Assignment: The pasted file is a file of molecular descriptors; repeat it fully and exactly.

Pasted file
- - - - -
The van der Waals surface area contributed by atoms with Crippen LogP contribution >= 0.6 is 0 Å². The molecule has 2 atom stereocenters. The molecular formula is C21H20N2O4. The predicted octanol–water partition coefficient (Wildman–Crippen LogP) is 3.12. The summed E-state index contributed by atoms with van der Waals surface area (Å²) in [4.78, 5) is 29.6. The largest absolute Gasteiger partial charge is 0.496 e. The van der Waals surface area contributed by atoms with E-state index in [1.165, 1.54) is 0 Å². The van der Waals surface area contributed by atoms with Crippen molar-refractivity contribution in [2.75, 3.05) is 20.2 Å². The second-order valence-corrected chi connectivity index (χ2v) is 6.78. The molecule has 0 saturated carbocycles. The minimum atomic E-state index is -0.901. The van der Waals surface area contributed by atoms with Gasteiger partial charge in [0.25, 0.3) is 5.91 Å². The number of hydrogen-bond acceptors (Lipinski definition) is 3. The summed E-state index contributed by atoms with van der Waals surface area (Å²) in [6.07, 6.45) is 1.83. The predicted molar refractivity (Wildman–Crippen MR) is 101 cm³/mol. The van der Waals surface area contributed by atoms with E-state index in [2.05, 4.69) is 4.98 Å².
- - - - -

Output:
The van der Waals surface area contributed by atoms with Crippen LogP contribution >= 0.6 is 0 Å². The molecule has 2 atom stereocenters. The molecular formula is C21H20N2O4. The predicted octanol–water partition coefficient (Wildman–Crippen LogP) is 3.12. The summed E-state index contributed by atoms with van der Waals surface area (Å²) in [4.78, 5) is 29.6. The largest absolute Gasteiger partial charge is 0.496 e. The van der Waals surface area contributed by atoms with E-state index in [1.165, 1.54) is 0 Å². The van der Waals surface area contributed by atoms with Crippen molar-refractivity contribution in [2.75, 3.05) is 20.2 Å². The second-order valence-corrected chi connectivity index (χ2v) is 6.78. The molecule has 0 saturated carbocycles. The minimum atomic E-state index is -0.901. The van der Waals surface area contributed by atoms with Gasteiger partial charge in [0.25, 0.3) is 5.91 Å². The number of hydrogen-bond acceptors (Lipinski definition) is 3. The summed E-state index contributed by atoms with van der Waals surface area (Å²) in [6.07, 6.45) is 1.83. The predicted molar refractivity (Wildman–Crippen MR) is 101 cm³/mol. The van der Waals surface area contributed by atoms with E-state index in [2.05, 4.69) is 4.98 Å².